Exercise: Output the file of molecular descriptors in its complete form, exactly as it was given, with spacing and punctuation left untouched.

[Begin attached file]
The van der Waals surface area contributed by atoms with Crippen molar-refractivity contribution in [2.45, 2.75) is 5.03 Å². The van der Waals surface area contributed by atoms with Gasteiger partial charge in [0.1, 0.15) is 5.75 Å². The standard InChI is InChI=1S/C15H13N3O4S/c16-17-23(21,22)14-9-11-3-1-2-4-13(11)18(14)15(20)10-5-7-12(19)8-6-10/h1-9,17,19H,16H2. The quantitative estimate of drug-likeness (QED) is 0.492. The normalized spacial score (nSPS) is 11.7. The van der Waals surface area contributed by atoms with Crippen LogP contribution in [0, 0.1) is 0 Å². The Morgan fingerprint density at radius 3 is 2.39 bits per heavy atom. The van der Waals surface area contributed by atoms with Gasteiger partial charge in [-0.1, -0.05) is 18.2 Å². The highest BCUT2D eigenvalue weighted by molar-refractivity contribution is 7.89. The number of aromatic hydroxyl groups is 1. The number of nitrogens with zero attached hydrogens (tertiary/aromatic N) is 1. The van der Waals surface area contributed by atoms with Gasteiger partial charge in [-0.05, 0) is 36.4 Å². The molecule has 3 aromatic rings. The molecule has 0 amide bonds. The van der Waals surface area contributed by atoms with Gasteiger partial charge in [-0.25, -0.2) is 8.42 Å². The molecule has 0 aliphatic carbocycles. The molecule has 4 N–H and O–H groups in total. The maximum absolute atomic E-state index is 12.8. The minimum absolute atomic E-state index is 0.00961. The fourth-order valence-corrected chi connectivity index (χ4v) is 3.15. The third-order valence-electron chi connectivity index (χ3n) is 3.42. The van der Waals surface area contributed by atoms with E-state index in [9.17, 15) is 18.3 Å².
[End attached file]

The van der Waals surface area contributed by atoms with Crippen molar-refractivity contribution in [2.45, 2.75) is 5.03 Å². The van der Waals surface area contributed by atoms with Gasteiger partial charge in [0.1, 0.15) is 5.75 Å². The standard InChI is InChI=1S/C15H13N3O4S/c16-17-23(21,22)14-9-11-3-1-2-4-13(11)18(14)15(20)10-5-7-12(19)8-6-10/h1-9,17,19H,16H2. The quantitative estimate of drug-likeness (QED) is 0.492. The normalized spacial score (nSPS) is 11.7. The van der Waals surface area contributed by atoms with Crippen LogP contribution in [0, 0.1) is 0 Å². The Morgan fingerprint density at radius 3 is 2.39 bits per heavy atom. The van der Waals surface area contributed by atoms with Gasteiger partial charge in [-0.1, -0.05) is 18.2 Å². The highest BCUT2D eigenvalue weighted by molar-refractivity contribution is 7.89. The number of aromatic hydroxyl groups is 1. The number of nitrogens with zero attached hydrogens (tertiary/aromatic N) is 1. The van der Waals surface area contributed by atoms with Gasteiger partial charge in [-0.05, 0) is 36.4 Å². The molecule has 3 aromatic rings. The molecule has 0 amide bonds. The van der Waals surface area contributed by atoms with Gasteiger partial charge in [-0.25, -0.2) is 8.42 Å². The molecule has 0 aliphatic carbocycles. The molecule has 4 N–H and O–H groups in total. The maximum absolute atomic E-state index is 12.8. The minimum absolute atomic E-state index is 0.00961. The fourth-order valence-corrected chi connectivity index (χ4v) is 3.15. The third-order valence-electron chi connectivity index (χ3n) is 3.42. The van der Waals surface area contributed by atoms with E-state index in [9.17, 15) is 18.3 Å².